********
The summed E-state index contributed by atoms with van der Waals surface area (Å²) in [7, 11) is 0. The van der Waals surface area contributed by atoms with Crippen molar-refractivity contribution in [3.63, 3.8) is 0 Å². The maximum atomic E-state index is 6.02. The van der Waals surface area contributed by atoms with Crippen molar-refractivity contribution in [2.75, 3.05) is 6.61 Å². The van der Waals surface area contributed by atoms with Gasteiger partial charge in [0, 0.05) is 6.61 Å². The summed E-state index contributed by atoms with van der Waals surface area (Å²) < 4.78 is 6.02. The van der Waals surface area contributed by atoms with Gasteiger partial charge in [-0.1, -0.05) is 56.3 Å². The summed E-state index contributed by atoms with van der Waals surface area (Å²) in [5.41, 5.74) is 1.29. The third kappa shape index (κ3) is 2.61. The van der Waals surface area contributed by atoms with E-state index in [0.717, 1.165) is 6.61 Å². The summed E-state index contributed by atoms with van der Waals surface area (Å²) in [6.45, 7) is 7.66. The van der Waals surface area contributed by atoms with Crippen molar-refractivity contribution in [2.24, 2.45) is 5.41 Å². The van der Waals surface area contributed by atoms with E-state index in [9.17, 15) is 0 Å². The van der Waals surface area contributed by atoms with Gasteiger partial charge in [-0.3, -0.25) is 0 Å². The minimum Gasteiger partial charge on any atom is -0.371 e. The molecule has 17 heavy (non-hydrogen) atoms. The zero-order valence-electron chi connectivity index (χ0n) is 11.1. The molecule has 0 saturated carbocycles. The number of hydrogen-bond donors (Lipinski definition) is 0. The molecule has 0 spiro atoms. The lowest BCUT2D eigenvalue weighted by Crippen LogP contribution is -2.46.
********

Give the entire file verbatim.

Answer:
The summed E-state index contributed by atoms with van der Waals surface area (Å²) in [7, 11) is 0. The van der Waals surface area contributed by atoms with Crippen molar-refractivity contribution in [3.63, 3.8) is 0 Å². The maximum atomic E-state index is 6.02. The van der Waals surface area contributed by atoms with Crippen molar-refractivity contribution in [2.75, 3.05) is 6.61 Å². The van der Waals surface area contributed by atoms with Gasteiger partial charge in [0, 0.05) is 6.61 Å². The summed E-state index contributed by atoms with van der Waals surface area (Å²) < 4.78 is 6.02. The van der Waals surface area contributed by atoms with Gasteiger partial charge in [-0.1, -0.05) is 56.3 Å². The summed E-state index contributed by atoms with van der Waals surface area (Å²) in [5.41, 5.74) is 1.29. The third kappa shape index (κ3) is 2.61. The van der Waals surface area contributed by atoms with E-state index in [0.717, 1.165) is 6.61 Å². The summed E-state index contributed by atoms with van der Waals surface area (Å²) in [6.45, 7) is 7.66. The van der Waals surface area contributed by atoms with Crippen molar-refractivity contribution in [2.24, 2.45) is 5.41 Å². The van der Waals surface area contributed by atoms with E-state index in [9.17, 15) is 0 Å². The van der Waals surface area contributed by atoms with Gasteiger partial charge in [-0.3, -0.25) is 0 Å². The minimum Gasteiger partial charge on any atom is -0.371 e. The molecule has 17 heavy (non-hydrogen) atoms. The zero-order valence-electron chi connectivity index (χ0n) is 11.1. The molecule has 0 saturated carbocycles. The number of hydrogen-bond donors (Lipinski definition) is 0. The molecule has 0 spiro atoms. The lowest BCUT2D eigenvalue weighted by Crippen LogP contribution is -2.46.